Women washing clothes in a river, Nigeria.
USAID – Photojournalist Fati Abubakar captures everyday life in Borno State Nigeria, in December 2016, showing that despite the violence and destruction of Boko Haram, there is beauty, resilience and diversity in her home state.

Translating Research to Action: Global Fragility and Climate Risks

By Ashley McIlvain Moran

At the February 7 Adaptation Community Meeting, Ashley Moran from the University of Texas at Austin presented the findings from a global USAID study on the intersection of global fragility and climate risks.

When states face fragility and climate risks simultaneously, the challenges of each are compounded. Translating the research into action, the compound fragility-climate risk assessment can support policy and program planning in five key ways.

1. Identify focal points for intervention. Climate risks pose multi-faceted and increasingly urgent security threats for fragile states. Physical and livelihood risks to the population can force governments to redirect scarce resources to adaptation or humanitarian response efforts and strain the capacity of already fragile states to deliver basic services and security. Since states with compound fragility-climate risks may be more vulnerable to humanitarian emergencies or political or economic instability, understanding the distinct fragility and climate challenges they face presents opportunities and focal points for intervention.

2. Prevent compound risks from emerging in new areas by building the capacity of moderately fragile states with high climate risks. Some states are not highly fragile today, but climate vulnerabilities place extreme stress on their population and territory. If fragility worsens, and these states cannot effectively address their climate risks, large numbers of people could become more vulnerable to the very high exposure risks they already face.

3. Support policy coordination across agencies and issues. Increasingly, there is a convergence of military and aid interventions in fragile states experiencing localized conflict, political upheaval and humanitarian crises. Of the 26 countries with the highest compound fragility and climate risks today, the United Nations has peacekeeping operations in 20 and the U.S. military has troops deployed in all but four. Further, the U.S. government has provided $97.8 billion in security, humanitarian and development aid to these countries over the last 10 years.

Climate risks can exacerbate the underlying fragility issue or complicate responses. Knowing where and how fragility and climate risks intersect offers important information for determining how policies that promote peace, political stability and resilience can be best designed to reinforce each other and reduce both the fragility and climate risks that contribute to instability.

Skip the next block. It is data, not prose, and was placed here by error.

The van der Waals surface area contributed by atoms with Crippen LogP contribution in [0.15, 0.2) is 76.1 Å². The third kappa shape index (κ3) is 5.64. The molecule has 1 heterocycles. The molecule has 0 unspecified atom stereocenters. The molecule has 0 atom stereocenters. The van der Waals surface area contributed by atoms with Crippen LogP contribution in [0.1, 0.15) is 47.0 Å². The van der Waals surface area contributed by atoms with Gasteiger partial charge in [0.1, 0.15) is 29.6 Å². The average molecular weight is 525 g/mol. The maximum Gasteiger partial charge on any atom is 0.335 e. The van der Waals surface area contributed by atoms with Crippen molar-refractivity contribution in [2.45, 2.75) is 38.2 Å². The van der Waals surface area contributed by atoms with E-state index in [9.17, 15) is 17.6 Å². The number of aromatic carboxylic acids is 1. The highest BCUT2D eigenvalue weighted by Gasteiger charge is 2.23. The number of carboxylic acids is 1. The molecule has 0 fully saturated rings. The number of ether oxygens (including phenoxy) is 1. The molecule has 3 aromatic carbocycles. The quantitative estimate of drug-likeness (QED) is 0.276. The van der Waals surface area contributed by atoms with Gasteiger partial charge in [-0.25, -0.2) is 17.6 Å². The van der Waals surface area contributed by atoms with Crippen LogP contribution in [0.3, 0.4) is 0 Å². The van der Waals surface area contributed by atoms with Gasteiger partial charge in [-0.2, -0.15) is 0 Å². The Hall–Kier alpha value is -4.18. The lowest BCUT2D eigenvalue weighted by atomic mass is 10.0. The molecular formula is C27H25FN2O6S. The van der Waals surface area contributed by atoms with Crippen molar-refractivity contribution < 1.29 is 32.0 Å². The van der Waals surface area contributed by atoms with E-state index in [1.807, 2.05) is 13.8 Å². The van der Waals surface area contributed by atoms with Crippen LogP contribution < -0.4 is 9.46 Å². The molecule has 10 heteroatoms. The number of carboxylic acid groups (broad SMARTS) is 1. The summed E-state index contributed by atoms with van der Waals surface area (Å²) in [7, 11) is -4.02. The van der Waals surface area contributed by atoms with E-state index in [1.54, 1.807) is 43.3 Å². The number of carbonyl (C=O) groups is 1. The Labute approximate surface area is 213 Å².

4. Broaden strategies for reducing fragility. Assessing fragility and climate risks together allows us to see how climate vulnerability can be compounded by fragility and where resilience initiatives can reduce both climate and fragility challenges. In states with high compound fragility-climate risks, poor state legitimacy—meaning public perceptions that the state is unwilling or unable to meet public needs—contributes more to overall fragility than poor state effectiveness does. Thus, state actions that respond to public needs to reduce climate vulnerabilities—like improving access to clean water—could reduce both climate risks and the legitimacy deficits that contribute substantially to fragility in these states.

5. Identify the best channels for climate actions in fragile states. Assessing fragility and climate risks together also allows us to see how climate policies may be most effectively implemented in a given state. On the one hand, knowing the specific sectors where a state is experiencing fragility can help in designing robust climate policies that will not be undermined by a lack of state capacity in related governance spheres. On the other, more positive side, knowing the strongest facets of governance in a state—whether in the political, economic, social or security spheres—presents an opportunity for action to reduce climate risks by directing reforms through that sphere.

Additional resources are included below:

Strategic Objective
Adaptation
Topics
Adaptation, Climate Risk Management, Conflict and Governance
Ashley McIlvain Moran

Ashley McIlvain Moran

Ashley McIlvain Moran directs the State Fragility Initiative at the Robert S. Strauss Center for International Security and Law at the University of Texas at Austin, where she leads research on state fragility dynamics, governance challenges in the Middle East and democratic institutional development.

More on the Blog

When the Incan ruins of Machu Picchu were threatened by forest fires last September, firefighter Jessica Morón and her wildland firefighting team battled the flames to protect the historic sanctuary and its surrounding biodiversity.
Improving energy efficiency is an integral but often-overlooked part of low-emission development (LED) strategies that can help countries reach their climate targets while meeting growing demands for energy.
The United States and the world face a profound climate crisis. Climate change is not just a looming existential threat, it is currently threatening development progress and exacerbating global inequities; increasing humanitarian needs, food and water insecurity, and displacement; and contributing to conflict.